stonegray's site

Hacking the Tassimo (Part 1)



I want to yell “Hey Siri, make me a coffee” and have a coffee start pouring. For this, we need to:

Note that above the actual goal of coffee, this is also a fun project, so my approach is inefficient at achieving the end goal. I expect there to be much easier ways of approaching this than I’ve chosen here.

⚠️ DANGER ⚠️

The Tassimo uses a non-isolated power supply. Every connection on the board is at mains potential. Use caution when handling and appropriate precautions when connecting to external devices like your computer.


The mainboard is a standard 2-layer ENIG PCB. Mostly SMT with THT connectors and components. It has the following markings:

Marking Image Marking Layer Location Notes
1 x “06936496” Front Sticker Near debug header
2 x “335-1190” Back Soldermask Near debug header Has circular logo with squares nearby
3 x “E.I.S. GmbH” “ Back Soldermask Near 6-pin connector
4 x “1001-0059.12” Back Copper Near 6-pin connector

The heart of the Tassimo is this Phillips/NXP LPC2103F, a surprisingly large 32-bit ARMv7 microcontroller with 8kB of flash.


The main control board has the following connections, from top to bottom:


The unpopulated 6 pin connector was immediately interesting as it was likely a UART. By testing the pins using a multimeter we’re able to determine the pinout. By quickly checking which pins are connected to the chip we were able to find the pinout. The UART runs at 38400 baud, 8N1, and prints the following on boot:


While brewing a test coffee, it prints out in tab-seperated data. These numbers appear to correlate with stages of the brewing process, and are likely raw sensor data.

0	  11	 596	  23	  83	   1	   0	7970	 426	   0	 450	    5	
... 1090 more lines

Pin 6 was initially only labeled as “IO44 P0.14/DCD1/SCK1/EINT1” based on our continuity tests and the microcontroller datasheet. We determined it’s function by checking that it was floated high, carried no data on boot, had no external pullups. This is typical of an active low input. Using a resistor to prevent damage to chip in the event we were wrong, we pulled it down on boot which gave us access to an interactive prompt on UART0.

This prompt is the ISP. According to the documentation there are 10 commands that include the ability to dump the firmware. There is very limited support for code protection. While you can prevent using read commands from the ISP and disable code, there appears to be no way to prevent uploading code.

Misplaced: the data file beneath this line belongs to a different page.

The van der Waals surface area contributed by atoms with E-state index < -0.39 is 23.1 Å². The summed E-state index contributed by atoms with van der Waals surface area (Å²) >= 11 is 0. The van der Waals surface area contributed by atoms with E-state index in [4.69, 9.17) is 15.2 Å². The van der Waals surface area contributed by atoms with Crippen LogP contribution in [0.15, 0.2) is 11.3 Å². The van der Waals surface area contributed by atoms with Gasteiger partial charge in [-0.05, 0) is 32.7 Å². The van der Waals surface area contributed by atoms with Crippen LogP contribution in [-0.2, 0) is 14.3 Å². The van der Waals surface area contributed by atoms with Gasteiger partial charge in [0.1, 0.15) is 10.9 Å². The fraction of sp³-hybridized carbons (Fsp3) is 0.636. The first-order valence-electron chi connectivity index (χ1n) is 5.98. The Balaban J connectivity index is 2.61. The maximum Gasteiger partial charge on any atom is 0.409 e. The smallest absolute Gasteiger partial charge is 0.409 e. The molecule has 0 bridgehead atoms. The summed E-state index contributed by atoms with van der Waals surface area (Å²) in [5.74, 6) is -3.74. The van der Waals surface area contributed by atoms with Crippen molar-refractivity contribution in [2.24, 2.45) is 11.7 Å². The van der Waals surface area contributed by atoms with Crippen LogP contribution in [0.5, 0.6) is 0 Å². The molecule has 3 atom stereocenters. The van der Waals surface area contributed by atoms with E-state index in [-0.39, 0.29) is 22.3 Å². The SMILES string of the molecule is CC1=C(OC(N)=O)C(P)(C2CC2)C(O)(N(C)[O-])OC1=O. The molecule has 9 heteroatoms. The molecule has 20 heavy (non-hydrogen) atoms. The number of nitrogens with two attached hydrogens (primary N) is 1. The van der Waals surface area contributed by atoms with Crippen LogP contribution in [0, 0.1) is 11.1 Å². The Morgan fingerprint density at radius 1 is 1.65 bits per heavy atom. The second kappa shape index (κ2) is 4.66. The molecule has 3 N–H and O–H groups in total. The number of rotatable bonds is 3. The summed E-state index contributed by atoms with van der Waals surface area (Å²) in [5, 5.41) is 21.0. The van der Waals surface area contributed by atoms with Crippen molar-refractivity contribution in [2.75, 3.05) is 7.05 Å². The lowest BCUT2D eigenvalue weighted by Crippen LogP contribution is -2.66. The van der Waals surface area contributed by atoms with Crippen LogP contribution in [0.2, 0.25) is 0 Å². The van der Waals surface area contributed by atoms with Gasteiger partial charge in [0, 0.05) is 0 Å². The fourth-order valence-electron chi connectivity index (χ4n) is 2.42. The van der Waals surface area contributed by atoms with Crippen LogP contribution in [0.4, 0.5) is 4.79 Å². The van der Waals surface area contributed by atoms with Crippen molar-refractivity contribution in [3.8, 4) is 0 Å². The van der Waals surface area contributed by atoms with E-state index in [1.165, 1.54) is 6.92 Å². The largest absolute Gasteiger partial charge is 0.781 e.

1# Send characters for autobaud and sync:
2echo "?SynchronizedOK" > /dev/ttyS0
4# Send ISP unlock command. This magic number is found on page 236 of Phillips UM10161.
5echo "U 23130" > /dev/ttyS0
6# Device responds with "0", meaning CMD_SUCCESS

With this access, we can try reading out the code protection bits. They are stored at flash addres 0x1FC per the datasheet. If that value is equal to magic number 0x87654321, (dec 2271569471) code protection is enabled.

1R 508 4              # Read four bytes from address 508 / 0x1FC
20                    # Device reports CMD_SUCESSS
4$;=NV;6UM            # Uuencoded data from device 

And after adding the required header we can decode it with uudecode:

1$ uudecode -o /dev/stdout < test2.uu | xxd
200000000: 6ddb b66d                                m..m

Turns out the approach of “read the code protection bits” wasn’t even neccessary. Just the fact that we can read this without it throwing an error indicates that this code protection bit isn’t set.

This means we should definitely be able to dump the firmware, and should be able to access the JTAG port as well.

Reading a few bytes by hand through this interface isn’t too bad, but dumping the entire memory will take a while. We would need to verify checksums, send OK messages every 20 lines, all at a sluggish 9600 baud*. Most importantly, there’s a low margin of error: if we make a mistake extracting the firmware, we’d likely brick out coffeemaker when we try to flash it. Getting a known-good firmware and NVRAM dump gives a “checkpoint”; if we break anything, it should let us get back to where we started.

Changing the baud is possible once connected, however our 16M xtal is not listed on the supported speeds table. For safety, we will be using the default RC oscillator, calibrated from serial, 9600.


Using some 3rd-party programming software that supports our chip, we were able to download and verify the firmware image from the chip.

1$ sha256sum LPC2103-20230117-044849.hex
286a129559b6e653555a6b355a44706d48be5ac22723959de8d5a7159d347687c  LPC2103-20230117-044849.hex
4$ wc -c LPC2103-20230117-044849.hex
592190 LPC2103-20230117-044849.hex

As a sanity check, reading 0x1FC, the address for the code protection enable, returned the same data we manually extracted. 🎉


Now that we have a copy of the firmware, our next task is to disassemble it using Ghidra in order to check if we can use the serial port to control the device. This microcontroller can be decoded as ARM:LE:32:v7:default, using the Intel Hex format.

Unfortunately there appears to be no SWD file or easy way of adding all system registers for this chip, so we need to map the memory manually. The most important, and arguably only required change, is to make sure that Flash is not writable in order to correctly disassemble.